NATIONAL SCIENCE FOUNDATION OFFICE OF INSPECTOR GENERAL OFFICE OF INVESTIGATIONS CLOSEOUT MEMORANDUM Case Number: A05090069 Page 1of 1 We learned in September 2005 about a n allegation of plagiarism in a proposal submitted to NSF. The proposal1 listed a PI and two co-PIS, all a t the same University.2 We referred the allegation to the subjects' university. The University concluded one of the co-PIs3 was responsible for the copied text in the proposal, but held all three accountable. I t required a committee to review for plagiarism all submissions of the three for one year. We agreed with the University's conclusions and recommended NSF make a finding of research misconduct against the co-PI for plagiarism. NSF agreed and took the additional recommended action of requiring the subject to certify for 1year that any proposals submitted by the subject contain no plagiarized, falsified, or fabricated material. NSF required the co-PI to take a course on research ethics and plagiarism. 111 Accordingly, this case is closed. This memorandum, the Deputy Director's adjudication, and our Report of Investigation constitute the closeout for this case. 1 (footnote redacted) (footnote redacted). 3 (footnote redacted). NSF OIG Form 2 (11102) National Science. , . Office of Inspector General Confidential Report of Investigation Case Number A05090069 CONFIDENTIAL NSF OIG FORM2 2 (1103) ~ E x e c u t i v e Summarv Allegation: Plagiarism. OIG Inquiry: A proposal submitted to NSF by a PI and two co-PIS contained text copied from multiple sources. We referred the allegation to the subjects' home institution. University Investigation and Action: The University concluded a preponderance of evidence proved one of the co-PIS recklessly plagiarized, and the P I and other co-PI were negligent in their review of the proposal. All accepted responsibility for their actions. A certified committee of researchers will review all submissions from the PI and both co-PIS for external funding for a period of 1 year. OIG Assessment: We concur with the University that the co-PI plagiarized, but conclude he did so knowingly, not recklessly. T h e Act: The co-PI copied approximately 47 lines of text verbatim from 6 sources, without quotation marks or appropriate citation into the proposal. The co-PI admitted to copying from the source documents. Intent: Given the co-PI'S admission, we conclude the co-PI acted knowingly. S t a n d a r d of Proof: The University and OIG used a preponderance of the evidence to reach their conclusions. Significant D e p a r t u r e : We concur with the University in concluding the co-PI'S copying represents a significant departure from community standards. P a t t e r n : None. OIG Recommends: Send the co-PI a letter of reprimand informing him NSF is making a finding of research misconduct; Require certification (a copy of University's certification) for 1year; Require assurance for 1year; Require certification of attending an ethics class. Pg. 1 OIG Inquiry During the pe'er review of an NSF proposa1,l a n allegation was raised that the proposal contained plagiarized text. We initiated a n inquiry and analyzed the proposal with our plagiarism software and identified approximately 47 lines of verbatim text copied from 6 sources. The proposal listed a PI (Subject A2) and two co-PIS (Subject B3 and Subject C4), all from the University. We wrote each subject asking for their perspective on this allegation.5 The subjects responded jointly that they were taking the allegation seriously and had referred the matter to the University.6 They said some of the copied text was "probably appropriate a s . . . [it] appear[s] to be strongly in the 'public domain'."7 However, the subjects also acknowledged "the inadequacy of citations of previous research in the 'literature review7."8 They wrote the questioned text was prepared by Subject C, a research associate, but Subject A and Subject B conceded they did not provide enough supervision during the preparation of the proposal. As the subjects had already informed the University, and the University initiated a formal review process, we referred the allegation to the University for investigation while deferring our 0wn.9 The Universitv's Actions The University charged a Committee to conduct a n inquiry to assess the allegation. ' The Committee collected documentation of the subjects' communications with OIG, including the proposal and alleeWdsource documents, and interviewed all three subjects. The Committee wrote a report summarizing its investigation and findings. 10 I n the interviews with the Committee, all three subjects "agreed that parts of the literature review in the NSF [proposal] were not correctly cited."ll Subject C took responsibility for the copied text, and admitted he used full sentences from other sources. He said he planned to re-write the text, but r a n out of time, and did not realize this was inappropriate. Subject A took responsibility for his failure to carefully review the proposal. Subject B said he did not read the entire proposal. 1 (footnote redacted). The proposal and its alleged source documents are Appendix (A). 2 (footnote redacted). 3 (footnote redacted). 4 (footnote redacted). 5 The letters to the three subjects were the same, a n example of which is Appendix (B). 6 Their response is Appendix (C). 7 Appendix (C), p . 1. 8 Id. 9 Our referral letter is Appendix (D). 10 The Committee's report is Attachment (E). 11 Attachment (E), p. 2. Pg. 2 The subjects, in support of their belief that some of the text was in the public domain, referenced a CDC12 website acknowledging "'materials produced by Federal agencies are in the public domain and may be reproduced without permission.'"l3 The Committee cogently articulated its conclusion that, "it is not apparent to us that either the concept of public domain or the idea that content can be reproduced without permission implies that text passages written by another person can be reproduced without attribution."l4 The Committee noted the subjects "do not deny this behavior satisfies the definition of misconduct," and concluded "this is a clear case of plagiarism."l5 The Committee recommended the matter be referred to the institution's standing research misconduct committee.16 The Committee also acknowledged "all parties are attempting to take some corrective action in response to this incident" and suggested one alternate course of action would be for the University to "require for period of a year future grant applications from the three investigators to be certified by a committee of . researchers."l7 The University's adjudicator (the Chancellor)l8 reviewed-the Committee's report and met with the subjects.19 Based on the report and additional information the subjects offered during their interview with the Chancellor, he determined the act constituted plagiarism and all three subjects were "responsible for the content of the grant proposal."20 In determining the appropriate adjudicative action, the Chancellor considered the fact that the subjects had taken responsibility for their actions and indicated a "willingness,to accept the proposed corrective action of the Inquiry Committee."21 Therefore, the Chancellor determined for a period of one year any future grant proposals must be reviewed by a certified committee of researchers.22 This adjudicatioLapplied to all three subjects. OIG's Assessment We accept the University's report as accurate and complete in collecting the facts, and we conclude the University followed reasonable procedures in its investigation. We found the Committee was thoughtful in assessing the available evidence, but did not clearly address several factors we outlined in our referral letter. So we asked the University to clarify its conclusions.23 l2 Centers for Disease Control and Prevention. 13 Attachment (E), p. 2. 14 Id. 15 Id. 16 Id. 17 Ibid.,p. 3. '8 (footnote redacted). 19 The University's cover letter, Chancellor's adjukcation, and the subjects' responses are Appendix (F). 20 Appendix (F), pg. 3-4 21 Ibid.p. 3 Appendix (F), p. 4. 23 Our letter to the University and its clarifi'cation are Appendix (G). The University clarified that a preponderance of evidenced proved Subject C recklessly committed plagiarism and that his actions were a significant departure from accepted practice. It concluded Subject C acted recklessly "because his act was a serious deviation from the way a reasonable person would have acted under similar circumstances."24 I t noted that although Subject C professed ignorance about plagiarism, the University's policy, which he is required to follow, clearly ' spells out his action is misconduct.25 The University concluded a preponderance of evidence proved Subject A and Subject B acted negligently in not adequately reviewing the proposal and Subject C's writing prior to submission of the proposal. We admire the University's high academic standards by holding Subjects A and B accountable for the contents of their proposal. We concur with the University's assessment of Subject A and Subject B. We agree their intent was negligent (careless), which, according to our regulation, does not meet the threshold for a finding of research misconduct. We disagree, however, with its assessment of Subject C's intent. Subject C admitted to copying and he did so with the intent of replir-asing the text but ran out of time. Therefore we conclude he acted knowingly when he was copying. We think other factors raised during the University proceedings, particularly his inexperience, more properly mitigate the recommended actions rather than the intent. Subject C copied approximately 47 lines of text verbatim from 6 sources, without quotation marks or appropriate citation into the proposal. Subject C admitted to copying text from the source dociments. The University Committee determined this met the definition of and the University Chancellor agreed. We concur with the University's assessment. As noted in the University report, Subject C acknowledged he "pulled full sentences from other texts."26 He said he planed to re-phrase the text, but he ran out of time. Although the University determined his actions to be reckless, we conclude the preponderance of the evidence shows Subject c'knowingly copied text. We concur with the University that a preponderance of evidence proves Subject C's action is a significant departure from accepted practices, or as the University described it, his actions significantly departed from what a reasonable person would do in similar circumstances. We concluded he acted knowingly. Thus, we conclude Subject C's action is plagiarism and constitutes research misconduct. 24 Appendix (G), p. 3. 25 The policy gives examples of misconduct, one of which-"cutting and pasting text from the web without quotation marks or proper citation"-is representative of Subject C's action 26 Appendix (E), p. 2. Pg. 4 OIG's Recommended Disposition I n deciding what actions are appropriate when making a finding of research misconduct, NSF must consider several factors. These factors include how serious the misconduct was; whether it was an isolated event or part of a pattern; its impact on the research record; and other relevant circumstances. Seriousness Subject C copied approximately 47 lines of text from 6 sources. Although this is not the most egregious case seen by our office, the acts are sufficiently serious to warrant action to protect the Federal interest. Pattern .Neither our office, nor the University, uncovered evidence of a pattern of plagiarism in the materials reviewed. As a result ;f this allegation, Subject C's dissertation advisor reviewed'his dissertation and found no evidence of plagiarism.27 Impact o n the Research Record The plagiarism occurred within a declined proposal, so there was minimal harm to the research record. Mitigating Factors As noted earlier, all subjects accepted responsibility for the proposal-Subject C for the plagiarized text, and Subject A and Subject B for inadequate review. The committee also noted Subject C's relative inexperience in preparing proposals. ,. Recommendations We recommend NSF send a letter of reprimand to Subject C informing him he has been found to have committed plagiarism, hence research misconduct.28 Since Subject C will have his grant proposals certified by a University-appointed Committee of Researchers (COR) for 1year, we recommend NSF require Subject C to provide to OIG a copy of the COR certification for 1year,29 I n addition, we recommend NSF require Subject C to provide to OIG a certification that nothing he submits to NSF for a period of 1year violates its research misconduct regulation.30 Finally, as noted by the committee, Subject C does not have a lot of experience i n preparing proposals. Accordingly, we recommend NSF require Subject C to take an ethics class to better learn about ethical issues and scholarly standards regardmg plagiarism. Subject C should provide documentation to OIG that he has attended the ethics class. Subiect's Response Subject C did not respond t o the draft report. - 27 Ibid. p. 3. 28 This is a Group I action; 45 CFR 5 689.3(a)(l)(i). 29 This is a Group I1 action; 45 CFR 5 689.3 (a)(Z)(ii). 30 This is similar to a Group I1 action; 45 CFR 5 689.3 (a)(Z). Pg. 5 , . NATIONALSCIENCE FOUNDATION 4201 WILSON BOULEVARD ARLINGTON, VIRGINIA 22230 AUG 1 0 2007 OFFICE OF THE DEPUTY .DIRECTOR CERTIFIED MAIL --RETURN RECEIPT REQUESTED Dr. Re: Notice of Research Misconduci Determination Dear Dr. In 2005, you served as a co-~I'ona proposal submitted to the National Science Foundation ("NSF") entitled, " " As documented in the attached Investigative Report prepared by NSF's O f i c e o f Inspector General ("OIG"), this proposal contained plagiarized text. Research Misconduct and Proposed Sanctions Under NSFYsregulations, "research misconduct" is defined as '?fabrication, falsification, or plagiarism in proposing or performing research hnded by IVSF .. ." 45 CFR 5 689.1,(a). -NSF defines "plagiarism" as "the approprjation of another person's ideas, processes, results or words without giving appropriate credit." 45 CFR $689.l(a)(3). . A finding of research misconduct requires that: (1) There be a significant departure from accepted practices of the relevant research community; and (2) The research misconduct be committed intentionally, or knowingly, or recklessly; and (3) The allegation be proven by a preponderance of evidence. 45 CFR 5 689.2(c). Your proposal contained verbatim and paraphrased text fiom several source documents. You conceded that you were the primary author of the "literature review" sections of the proposal - the sections that contained the plagiarized text. By submitting proposals to NSF that copy the ideas or words of another without adequate attribution, as described in the OIG Investigative Report, you misrepresented someone else's work as your own. In addition, you failed to properly acknowledge or credit the authors of the source documents in his proposals. Your conduct unquestionably constitutes plagiarism. I therefore conclude that your actions meet the definition of "research misconduct" set forth in NSF's regulations. Pursuant to NSF regulations, the Foundation must also determine whether to make a finding of misconduct based on a preponderance of the evidence. 45 CFR $ 689.2(c). After reviewing the Investigative Report and the University Committee findings, NSF has determined that, based on a preponderance of the evidence, your plagiarism was committed knowingly and constituted a significant departure fiom accepted practices of the relevant research community. I am, therefore, issuing a finding of research misconduct against you. NSF's regulations establish three categories of actions (Group I, 11, and LII) that can be taken in response to a finding of misconduct. 45 CFR §689.3(a). Group I actions include issuing a letter of reprimand; conditioning awards on prior approval of particular activities fiom NSF; requiring that an institution or individual obtain special prior approval of particular activities from NSF; and requiring that an institutional representative certify as to the accuracy of reports or certifications of compliance with particular requirements. ~ ~ ' C F §689.3(a)(l). R Group I1 actions include award suspension or restrictions on designated activities or expenditures; requiring special reviews of requests for fimding; and requiring correction to the research record. 45 CFR §689.3(a)(2). Group I11 actions include suspension or termination o f awards; prohibitions on participation as NSF reviewers, advisors or consultants; and debarment or suspension fiom participation in NSF programs. 45 CFR $ 689.3(a)(3). In determining the severity of the sanction to impose for research misconduct, I have considered the seriousness of the misconduct, our determination that it was knowing,as well as our determination that it was an isolated incident. I have also considered the fact that your misconduct did not have a significant impact on the research record, your willingness to accept responsibility for your actions, and the contrition that you demonstrated during the course of the investigative process. I have also considered other relevant circumstances. 45 CFR § 689.3 (b). In light of the foregoing, I am requiring that: (1) in accordance with the University's action, you provide to the OIG a copy of each certification issued by the University's Committee of Researchers for any grant proposal submitted to NSF; (2) for any proposal that you submit to NSF fiom the date of this letter until August 1,2008, you provide written assurance to the OIG that your proposal does not contain plagiarized, falsified, or fabricated material; and (3) by December 3 1,2007, you take a course on research ethics and plagiarism, and submit proof that you have done so to the OIG. Certifications and assurances should be sent to the OIG at the National Science Foundation, 4201 Wilson Boulevard, Arlington, Virginia 22230. Procedures Governinn Appeals Under NSF's regulations, you have 30 days after receipt of this letter to submit an appeal of this decision, in writing, to the Director of the Foundation. 45 CFR §689.10(a). Any appeal should be addressed to the Director at the National Science Foundation, 4201 Wilson Boulevard, Arlington, Virginia 22230. If we do not receive your appeal within the 30-day period, this decision will become final. For your information, we are attaching a copy of the applicable regulations. If you have any questions about the foregoing, please call Assistant General Counsel, at (703) 292-8060. Sincerely, Kathie L. Olsen Deputy Director ~nclosures - Investigative Report - 45 C.F.R. Part 689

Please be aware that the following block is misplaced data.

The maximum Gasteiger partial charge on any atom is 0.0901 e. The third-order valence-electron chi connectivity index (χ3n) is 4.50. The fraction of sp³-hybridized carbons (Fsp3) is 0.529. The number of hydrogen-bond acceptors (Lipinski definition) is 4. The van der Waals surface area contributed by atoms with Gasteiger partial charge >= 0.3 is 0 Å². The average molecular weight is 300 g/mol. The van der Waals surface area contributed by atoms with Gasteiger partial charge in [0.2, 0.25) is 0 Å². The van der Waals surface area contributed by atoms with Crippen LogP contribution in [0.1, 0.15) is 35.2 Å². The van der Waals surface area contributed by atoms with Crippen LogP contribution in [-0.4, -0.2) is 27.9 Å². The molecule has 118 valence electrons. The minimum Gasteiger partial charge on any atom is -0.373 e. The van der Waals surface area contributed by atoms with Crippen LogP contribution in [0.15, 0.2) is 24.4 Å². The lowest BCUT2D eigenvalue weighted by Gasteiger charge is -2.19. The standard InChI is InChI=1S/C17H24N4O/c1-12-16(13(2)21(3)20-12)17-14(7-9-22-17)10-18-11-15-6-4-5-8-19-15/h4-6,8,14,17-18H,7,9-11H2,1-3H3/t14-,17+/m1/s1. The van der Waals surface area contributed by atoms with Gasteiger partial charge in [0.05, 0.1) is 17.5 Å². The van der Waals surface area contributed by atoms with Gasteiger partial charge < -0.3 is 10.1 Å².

Published by the National Science Foundation, Office of Inspector General on 2007-09-10.
Below is a raw (and likely hideous) rendition of the original report. (PDF)